The announcement by Iraqi Prime Minister Nouri al Maliki that the two top leaders of al Qaeda in Iraq have been killed after a very long manhunt was greeted by many al Qaeda watchers with skepticism. The Iraqi government and the American military have claimed to have killed Abu Ayub al Masri, the Egyptian leader of al Qaeda in Iraq, more than once in the past. Abu Omar al Qureshyi al Baghdadi, the leader of al Qaeda’s self proclaimed Islamic State in Iraq has also been reported dead or captured several times in the last few years. At other times the U.S. military has claimed he is not a real person but an invented one, a fictional leader of a fictional state.
What is so astonishing is not that al Qaeda in Iraq is now in retreat, but rather how close it came in 2005 and 2006 to pushing Iraq into a civil war
If the claims are indeed true this time, expect al Qaeda to laud its martyrs publicly. It will be a serious but not fatal blow to al Qaeda in Iraq. The al Qaeda franchise in Iraq has been in retreat for the last four years—ever since its founder Abu Musab al Zarqawi was killed on June 7, 2006 by an American air raid. What is so astonishing is not that al Qaeda in Iraq is now in retreat, but rather how close it came in 2005 and 2006 to pushing Iraq into a civil war and defeating the American intervention in Iraq with very little real popular support in the country and a leadership composed largely of foreigners like Zarqawi, a Jordanian, and al Masri, an Egyptian.
Start from the beginning. On September 11, 2001 there was no al Qaeda in Iraq and no connection between Saddam Hussein’s government and al Qaeda. Saddam had nothing to do with 9/11, despite what the Bush administration tried to make you believe. We invaded Iraq not because it had been a base for the most deadly attack on our country since 1814 when the British burned the White House. As Max Cleland, former U.S. Senator from Georgia and Vietnam veteran said “attacking Iraq after 9/11 was like attacking Mexico after Pearl Harbor.”
But al Qaeda was quick to see where Bush was going. Zarqawi moved into Iraq after he and the rest of al Qaeda’s network of terrorists were expelled from Afghanistan in late 2001. He worked carefully and successfully to prepare and build an infrastructure to attack the American occupation force once it overran Iraq in 2003—including networks of supporters in the Muslim diaspora in Europe and all over the Islamic world to funnel volunteers, many of them suicide bombers, into Iraq once the occupation began. In short, al Qaeda prepared for the occupation of Iraq far more effectively and efficiently than did the Pentagon.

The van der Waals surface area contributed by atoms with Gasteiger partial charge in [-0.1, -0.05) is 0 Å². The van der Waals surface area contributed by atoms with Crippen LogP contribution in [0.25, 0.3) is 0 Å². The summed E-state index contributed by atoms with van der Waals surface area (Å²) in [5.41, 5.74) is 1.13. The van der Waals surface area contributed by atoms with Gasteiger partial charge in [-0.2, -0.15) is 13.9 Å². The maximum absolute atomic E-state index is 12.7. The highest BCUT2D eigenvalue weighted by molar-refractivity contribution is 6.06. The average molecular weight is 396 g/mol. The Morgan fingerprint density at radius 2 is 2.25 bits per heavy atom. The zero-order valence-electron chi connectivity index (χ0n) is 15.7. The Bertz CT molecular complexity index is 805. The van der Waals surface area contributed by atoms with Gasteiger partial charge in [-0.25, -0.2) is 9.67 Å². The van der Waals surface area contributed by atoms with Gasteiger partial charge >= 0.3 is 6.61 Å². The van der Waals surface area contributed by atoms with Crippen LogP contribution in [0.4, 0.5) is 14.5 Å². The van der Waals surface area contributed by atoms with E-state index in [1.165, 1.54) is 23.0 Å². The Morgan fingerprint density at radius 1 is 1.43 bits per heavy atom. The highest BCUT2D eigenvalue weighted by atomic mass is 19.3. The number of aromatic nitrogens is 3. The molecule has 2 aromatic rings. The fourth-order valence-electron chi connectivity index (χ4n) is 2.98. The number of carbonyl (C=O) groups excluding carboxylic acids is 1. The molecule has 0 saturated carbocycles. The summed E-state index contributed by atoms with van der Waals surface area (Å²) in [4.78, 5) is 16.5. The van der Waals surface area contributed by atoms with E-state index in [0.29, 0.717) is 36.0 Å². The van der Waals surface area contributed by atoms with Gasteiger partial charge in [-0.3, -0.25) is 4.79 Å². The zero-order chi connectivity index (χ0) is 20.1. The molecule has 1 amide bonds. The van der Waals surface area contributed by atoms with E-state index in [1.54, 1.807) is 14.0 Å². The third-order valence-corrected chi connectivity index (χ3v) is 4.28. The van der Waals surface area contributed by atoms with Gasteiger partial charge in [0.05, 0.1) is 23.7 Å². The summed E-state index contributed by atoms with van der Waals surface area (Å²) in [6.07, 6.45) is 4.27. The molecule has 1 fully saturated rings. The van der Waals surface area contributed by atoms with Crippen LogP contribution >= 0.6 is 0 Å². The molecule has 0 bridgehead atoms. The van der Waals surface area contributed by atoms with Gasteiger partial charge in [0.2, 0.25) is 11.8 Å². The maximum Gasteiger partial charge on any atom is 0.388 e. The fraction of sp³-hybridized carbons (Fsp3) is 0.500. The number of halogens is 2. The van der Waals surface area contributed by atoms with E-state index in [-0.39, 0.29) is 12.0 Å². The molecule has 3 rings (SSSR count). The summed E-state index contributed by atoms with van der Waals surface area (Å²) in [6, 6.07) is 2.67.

On February 11, 2003, Osama bin Laden sent an open letter to the Iraqi people warning them that Bush was getting ready to attack their country. Bin Laden blamed the conspiracy on the Crusaders and Zionists who wanted to “install a stooge regime to follow its masters in Washington and Tel Aviv to pave the way for the establishment of Greater Israel.”
Within months of the occupation, al Qaeda in Iraq was assassinating senior Shia leaders and bombing Shia mosques to incite a Sunni-Shia civil war. It also moved rapidly to drive out of the country all those non-American players like the U.N. which would be crucial to post-invasion governance. The bombing of the U.N. headquarters on August 19, 2003 was an early indication of how carefully the terrorists had planned and prepared.
Then, al Qaeda overplayed its hand. Even by the tough standards of Iraq, Zarqawi was a brutal and sadistic murderer. Inside al Qaeda he was called “the stranger” for his extreme views. Attacking mosques and wedding parties, killing other insurgents and proclaiming a separate Sunni Arab state, the Islamic State of Iraq, he went too far and provoked a backlash. Bin Laden and Ayman Zawahiri tried to persuade Zarqawi not to go so far, but he did not listen. After his death, however, they lauded him as a great martyr for the jihad.
What he did do was buy them time. While America was focused on Iraq, bin Laden and Zawahiri rebuilt al Qaeda in Pakistan and staged a remarkable comeback in Afghanistan along with the Taliban. That disaster was what Barack Hussein Obama inherited from his predecessor a year ago. The Iraqi government’s announcement claimed bin Laden was communicating with al Masri and al Baghdadi directly—underscoring the fact that the al Qaeda core leadership is still very much alive and deadly, orchestrating a global jihad nine years after 9/11.
Al Qaeda always faced a difficult operating environment in Iraq. The majority of Iraqis are not Sunni Arabs and resent foreigners interfering in their country. If al Qaeda has been dealt another blow in Iraq this week that is an accomplishment, but probably not the end of the remarkable odyssey of al Qaeda in Iraq.
Bruce Riedel is a senior fellow in the Saban Center at the Brookings Institution. At the president’s request, he chaired the strategic review of policy toward Afghanistan and Pakistan in 2009. His book, The Search for Al Qaeda: Its Leadership, Ideology and Future, came out in paperback in March with a new postscript.